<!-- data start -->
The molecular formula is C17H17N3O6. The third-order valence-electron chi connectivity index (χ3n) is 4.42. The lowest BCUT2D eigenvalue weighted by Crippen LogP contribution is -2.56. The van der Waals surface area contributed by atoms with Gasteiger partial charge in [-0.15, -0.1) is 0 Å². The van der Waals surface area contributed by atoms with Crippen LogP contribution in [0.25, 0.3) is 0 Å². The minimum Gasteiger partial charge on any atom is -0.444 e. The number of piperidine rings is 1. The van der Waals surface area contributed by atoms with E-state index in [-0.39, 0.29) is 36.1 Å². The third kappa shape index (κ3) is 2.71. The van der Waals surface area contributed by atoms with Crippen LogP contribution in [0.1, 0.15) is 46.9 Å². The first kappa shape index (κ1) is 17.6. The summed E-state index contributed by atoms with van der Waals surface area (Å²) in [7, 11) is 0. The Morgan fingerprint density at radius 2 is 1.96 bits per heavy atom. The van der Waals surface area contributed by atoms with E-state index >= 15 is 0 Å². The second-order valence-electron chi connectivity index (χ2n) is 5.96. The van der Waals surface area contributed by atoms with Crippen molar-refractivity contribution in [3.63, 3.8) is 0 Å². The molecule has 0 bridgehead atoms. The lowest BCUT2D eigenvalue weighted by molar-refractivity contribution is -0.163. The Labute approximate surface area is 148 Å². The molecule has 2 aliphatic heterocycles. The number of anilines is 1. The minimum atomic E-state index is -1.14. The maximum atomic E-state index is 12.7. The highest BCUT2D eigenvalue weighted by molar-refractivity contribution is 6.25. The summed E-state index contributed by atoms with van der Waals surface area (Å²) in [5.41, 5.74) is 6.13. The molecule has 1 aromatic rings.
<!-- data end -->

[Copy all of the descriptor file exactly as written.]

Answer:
The molecular formula is C17H17N3O6. The third-order valence-electron chi connectivity index (χ3n) is 4.42. The lowest BCUT2D eigenvalue weighted by Crippen LogP contribution is -2.56. The van der Waals surface area contributed by atoms with Gasteiger partial charge in [-0.15, -0.1) is 0 Å². The van der Waals surface area contributed by atoms with Crippen LogP contribution in [0.25, 0.3) is 0 Å². The minimum Gasteiger partial charge on any atom is -0.444 e. The number of piperidine rings is 1. The van der Waals surface area contributed by atoms with E-state index in [-0.39, 0.29) is 36.1 Å². The third kappa shape index (κ3) is 2.71. The van der Waals surface area contributed by atoms with Crippen LogP contribution in [0.1, 0.15) is 46.9 Å². The first kappa shape index (κ1) is 17.6. The summed E-state index contributed by atoms with van der Waals surface area (Å²) in [7, 11) is 0. The Morgan fingerprint density at radius 2 is 1.96 bits per heavy atom. The van der Waals surface area contributed by atoms with E-state index >= 15 is 0 Å². The second-order valence-electron chi connectivity index (χ2n) is 5.96. The van der Waals surface area contributed by atoms with Crippen molar-refractivity contribution in [3.63, 3.8) is 0 Å². The molecule has 0 bridgehead atoms. The lowest BCUT2D eigenvalue weighted by molar-refractivity contribution is -0.163. The Labute approximate surface area is 148 Å². The molecule has 2 aliphatic heterocycles. The number of anilines is 1. The minimum atomic E-state index is -1.14. The maximum atomic E-state index is 12.7. The highest BCUT2D eigenvalue weighted by molar-refractivity contribution is 6.25. The summed E-state index contributed by atoms with van der Waals surface area (Å²) in [5.41, 5.74) is 6.13. The molecule has 1 aromatic rings.